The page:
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A new Aston Martin and an old Lotus bike

Road Bike 5 2195

A couple of readers have inquired about the Aston Martin One-77 bike, which is billed on the website as “the world’s most technologically advanced road bicycle.” Aside from the information that can found on the website, I don’t really know much about the bike, which features a split seat tube and dual crown fork design as the most notable frameset details. The bike was designed in Great Britain by Factor Bikes and has been in development for quite a few years now. I posted about it 2007, and again in 2010 when the latest version of the design surfaced with a long list of electronics features. Every time I see it, the front end reminds me of an older (pre Lugano charter) track bike design that I just can’t seem to recall. If you remember the bike I am thinking of from the early 90s please remind me in the comments. It’s driving me crazy that I can’t think of it.

photo credit: Design Museum London

Speaking of 90’s track bikes (and British car makers), the Mike Burrows designed Lotus Type 108 pursuit bike that was ridden by Chris Boardman in the 1992 Olympics is now on display at the Design Museum London. That bike is still one of my favorites…a perfect blend of form and function. It’s too bad that the British team couldn’t get Burrows to design the bikes that they are riding this year. Oh well, the bikes definitely aren’t as interesting as they were prior to October of ’96, but I still can’t wait to watch track cycling on the London Olympic velodrome. Coverage of the team sprint finals starts soon, so it’s time to grab a bite to eat and get in front of the TV.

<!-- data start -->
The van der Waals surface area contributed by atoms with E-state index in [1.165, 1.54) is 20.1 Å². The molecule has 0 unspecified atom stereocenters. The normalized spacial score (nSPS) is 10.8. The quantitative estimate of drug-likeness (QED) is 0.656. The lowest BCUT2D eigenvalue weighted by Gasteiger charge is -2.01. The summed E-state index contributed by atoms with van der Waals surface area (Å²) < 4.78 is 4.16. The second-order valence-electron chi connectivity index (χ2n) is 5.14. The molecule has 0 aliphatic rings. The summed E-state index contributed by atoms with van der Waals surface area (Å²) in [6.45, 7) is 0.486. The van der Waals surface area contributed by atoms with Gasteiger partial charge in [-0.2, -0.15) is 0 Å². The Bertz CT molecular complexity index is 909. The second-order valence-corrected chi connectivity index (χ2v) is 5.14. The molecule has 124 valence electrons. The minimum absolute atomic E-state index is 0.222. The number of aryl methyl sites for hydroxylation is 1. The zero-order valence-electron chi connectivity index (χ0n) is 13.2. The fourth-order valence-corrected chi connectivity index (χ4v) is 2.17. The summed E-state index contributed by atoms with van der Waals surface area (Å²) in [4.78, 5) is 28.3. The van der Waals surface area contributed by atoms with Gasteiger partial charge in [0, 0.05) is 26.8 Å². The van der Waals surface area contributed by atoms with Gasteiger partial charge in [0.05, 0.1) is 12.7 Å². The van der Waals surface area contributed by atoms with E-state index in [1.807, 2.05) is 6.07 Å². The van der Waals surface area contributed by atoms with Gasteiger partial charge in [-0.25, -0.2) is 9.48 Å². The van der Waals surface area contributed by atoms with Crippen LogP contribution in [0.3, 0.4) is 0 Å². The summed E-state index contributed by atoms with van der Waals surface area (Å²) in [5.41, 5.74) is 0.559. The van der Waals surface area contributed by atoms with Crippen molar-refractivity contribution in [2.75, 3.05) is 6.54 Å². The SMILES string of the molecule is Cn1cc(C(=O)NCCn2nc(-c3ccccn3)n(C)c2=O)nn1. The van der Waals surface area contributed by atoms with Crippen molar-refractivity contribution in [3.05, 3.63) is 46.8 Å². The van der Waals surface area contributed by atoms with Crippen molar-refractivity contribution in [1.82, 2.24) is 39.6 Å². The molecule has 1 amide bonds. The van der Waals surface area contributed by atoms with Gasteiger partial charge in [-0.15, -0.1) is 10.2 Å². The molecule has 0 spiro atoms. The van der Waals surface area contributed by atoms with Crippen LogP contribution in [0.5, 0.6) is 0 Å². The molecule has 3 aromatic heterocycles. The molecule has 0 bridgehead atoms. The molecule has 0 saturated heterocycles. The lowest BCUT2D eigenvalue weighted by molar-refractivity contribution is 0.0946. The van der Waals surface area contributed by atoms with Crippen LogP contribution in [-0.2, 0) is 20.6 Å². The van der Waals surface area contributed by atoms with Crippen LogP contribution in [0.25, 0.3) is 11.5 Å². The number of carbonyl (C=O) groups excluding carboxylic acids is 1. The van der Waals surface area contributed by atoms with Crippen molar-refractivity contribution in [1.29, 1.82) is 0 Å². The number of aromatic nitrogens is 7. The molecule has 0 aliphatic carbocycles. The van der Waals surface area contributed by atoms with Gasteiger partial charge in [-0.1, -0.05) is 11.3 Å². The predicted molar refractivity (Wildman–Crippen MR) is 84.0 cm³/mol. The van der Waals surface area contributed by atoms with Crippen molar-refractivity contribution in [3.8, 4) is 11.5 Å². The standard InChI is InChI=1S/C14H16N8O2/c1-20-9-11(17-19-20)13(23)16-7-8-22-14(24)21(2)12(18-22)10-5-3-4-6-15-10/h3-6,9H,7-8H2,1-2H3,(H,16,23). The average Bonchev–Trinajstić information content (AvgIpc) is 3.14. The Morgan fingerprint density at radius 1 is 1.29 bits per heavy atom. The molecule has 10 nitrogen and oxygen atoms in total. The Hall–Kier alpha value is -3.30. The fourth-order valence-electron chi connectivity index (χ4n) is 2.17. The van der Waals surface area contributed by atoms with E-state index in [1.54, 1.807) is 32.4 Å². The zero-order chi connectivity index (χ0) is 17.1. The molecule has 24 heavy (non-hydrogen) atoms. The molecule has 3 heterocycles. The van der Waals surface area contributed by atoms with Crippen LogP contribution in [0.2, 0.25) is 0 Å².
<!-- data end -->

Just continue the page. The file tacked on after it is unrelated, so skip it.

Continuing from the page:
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  1. Nick F August 2, 2012 at 1:16 pm -  Reply

    Speed holes!

  2. Eric DeGolier August 2, 2012 at 6:00 pm -  Reply

    I went to the London Design Museum last night because that Lotus is one of my all time favorite bikes too. Unfortunately their advertising is a bit misleading. There’s a modern Chris Boardman brand TT bike and the blue Eddy Mercx superman bike he used to break the hour record but the Lotus bike isn’t there. On the plus side there’s parts of the Obree bike, as well as the Moser and Rominger hour record bikes.

  3. Edward August 3, 2012 at 9:32 am -  Reply

    I can’t speak to the older track bike influences, but the Aston looks to me like a clear take on the Wilier TwinFoil split fork design, which in turn is reminiscent (at least to me) of the 2004 Williams FW26 “twin keel” F1 car. None of the designs are particularly attractive to me, but fast isn’t always pretty.

  4. Charlie August 4, 2012 at 10:53 am -  Reply

    I’m looking at this on a mobile phone I might not be seeing details quite right, but the down tube looks split as well. Am I correct?

    • James Thomas August 6, 2012 at 11:39 am -  Reply

      Yes, the downtube is split as well. As Edward pointed out, the design is definitely heavily influenced by F1 car details as bf1 systems is the company behind it.

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